The IRC in Los Angeles, CA
The International Rescue Committee provides opportunities for refugees, asylees, victims of human trafficking, survivors of torture, and other immigrants to thrive in America. Each year, thousands of people, forced to flee violence and persecution, are welcomed by the people of the United States into the safety and freedom of America. These individuals have survived against incredible odds. The IRC works with government bodies, civil society actors, and local volunteers to help them translate their past experiences into assets that are valuable to their new communities. In Los Angeles and other offices across the country, the IRC helps them to rebuild their lives.
Who are refugees and why are they arriving in Los Angeles?
Refugees are people fleeing violence and persecution—in Syria, Iran, Iraq, North Korea, Afghanistan, and other countries in crisis. They have crossed an international border and are seeking safety and the chance to move their lives forward.
The U.S. has a long tradition of sheltering those fleeing conflict and persecution. Once refugees have been identified by the United Nations refugee agency and cleared for resettlement, the U.S. government works with the IRC and eight other national resettlement agencies to help them restart their lives in America. Out of the nearly 20 million refugees in the world, fewer than one percent are considered for resettlement worldwide.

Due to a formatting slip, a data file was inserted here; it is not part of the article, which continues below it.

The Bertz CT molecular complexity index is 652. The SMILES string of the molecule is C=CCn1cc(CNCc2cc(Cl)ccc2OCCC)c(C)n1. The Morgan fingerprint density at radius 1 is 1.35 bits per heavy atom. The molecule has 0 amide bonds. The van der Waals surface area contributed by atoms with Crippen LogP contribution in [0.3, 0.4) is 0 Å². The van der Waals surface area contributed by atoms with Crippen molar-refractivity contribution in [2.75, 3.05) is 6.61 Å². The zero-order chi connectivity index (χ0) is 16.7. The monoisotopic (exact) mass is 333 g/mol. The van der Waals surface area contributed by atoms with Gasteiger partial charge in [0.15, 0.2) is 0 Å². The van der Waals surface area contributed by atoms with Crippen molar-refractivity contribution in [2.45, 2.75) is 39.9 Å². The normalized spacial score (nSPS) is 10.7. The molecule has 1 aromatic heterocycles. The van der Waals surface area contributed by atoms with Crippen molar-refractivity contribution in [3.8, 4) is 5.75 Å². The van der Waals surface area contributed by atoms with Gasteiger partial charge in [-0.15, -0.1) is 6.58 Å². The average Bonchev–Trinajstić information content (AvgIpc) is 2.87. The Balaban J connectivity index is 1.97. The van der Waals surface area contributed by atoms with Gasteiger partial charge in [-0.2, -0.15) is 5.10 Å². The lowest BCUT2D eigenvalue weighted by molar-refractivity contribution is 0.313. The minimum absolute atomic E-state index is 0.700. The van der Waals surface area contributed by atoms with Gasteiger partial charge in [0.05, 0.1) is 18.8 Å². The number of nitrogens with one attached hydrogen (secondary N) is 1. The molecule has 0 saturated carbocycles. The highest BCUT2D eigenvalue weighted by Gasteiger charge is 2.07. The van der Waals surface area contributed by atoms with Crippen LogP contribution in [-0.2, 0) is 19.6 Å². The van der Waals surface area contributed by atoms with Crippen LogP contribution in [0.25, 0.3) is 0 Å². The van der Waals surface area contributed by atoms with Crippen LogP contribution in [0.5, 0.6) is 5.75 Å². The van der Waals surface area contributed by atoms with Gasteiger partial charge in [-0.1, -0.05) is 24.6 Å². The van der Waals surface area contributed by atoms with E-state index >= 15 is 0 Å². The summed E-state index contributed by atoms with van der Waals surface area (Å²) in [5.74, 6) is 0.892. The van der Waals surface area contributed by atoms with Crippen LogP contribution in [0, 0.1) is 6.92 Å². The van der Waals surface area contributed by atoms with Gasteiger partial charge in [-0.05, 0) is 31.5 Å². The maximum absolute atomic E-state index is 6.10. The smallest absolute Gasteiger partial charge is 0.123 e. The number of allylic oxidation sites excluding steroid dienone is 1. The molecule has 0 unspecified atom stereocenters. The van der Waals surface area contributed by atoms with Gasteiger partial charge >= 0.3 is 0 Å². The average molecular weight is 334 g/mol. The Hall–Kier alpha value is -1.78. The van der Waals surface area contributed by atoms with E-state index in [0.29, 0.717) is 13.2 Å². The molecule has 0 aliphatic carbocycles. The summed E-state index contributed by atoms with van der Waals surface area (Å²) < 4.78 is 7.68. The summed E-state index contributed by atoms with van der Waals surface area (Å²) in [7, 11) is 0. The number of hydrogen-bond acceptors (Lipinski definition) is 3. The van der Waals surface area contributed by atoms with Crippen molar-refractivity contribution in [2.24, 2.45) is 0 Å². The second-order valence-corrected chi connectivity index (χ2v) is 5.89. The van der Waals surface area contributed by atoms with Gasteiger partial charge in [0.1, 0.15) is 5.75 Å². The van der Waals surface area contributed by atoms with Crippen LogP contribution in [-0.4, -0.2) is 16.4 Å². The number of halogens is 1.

Refugees may be placed in a city where they have relatives or friends, or where there’s an established community that shares their language or culture. Other considerations include the cost of living and a community’s ability to provide medical services. But as legal U.S. residents, refugees may live in any city and state they chose.
What are refugees’ immediate needs?
As refugees arrive in Los Angeles to start a new life, they are most in need of financial and vocational support. The primary desire of newly-arrived refugees is to gain the ability to provide for themselves and their families as they establish themselves in California. Immediate needs include finding a job, learning English and learning to navigate the local environment. For families, those needs can also include helping their children adjust to a new school.
How does the IRC help refugees and immigrants in Los Angeles?
Our programs are designed to ensure refugees thrive in America—whether ensuring children are enrolled in school, adults become self-reliant through employment or starting businesses, or families receive acute medical care they need to recover from trauma or illness. The IRC helps those in need to rebuild their lives and regain control of their future in their new home community.
Refugees are greeted and welcomed at the airport by IRC case workers and volunteers to ensure their transition is as comfortable as possible. The IRC also makes sure newly arrived refugees receive:
- A furnished home
- Help with rent
- Health care
- Nutritious, affordable food
- English language classes
- Help building job, computer, and financial literacy skills
- Education for their children
- Social services and community support
- Legal services towards residency and citizenship
Our programs in Los Angeles:
- Resettlement: Meeting the basic needs for food, shelter, access to health care and assistance with navigating government agencies in the early, critical stages of resettlement.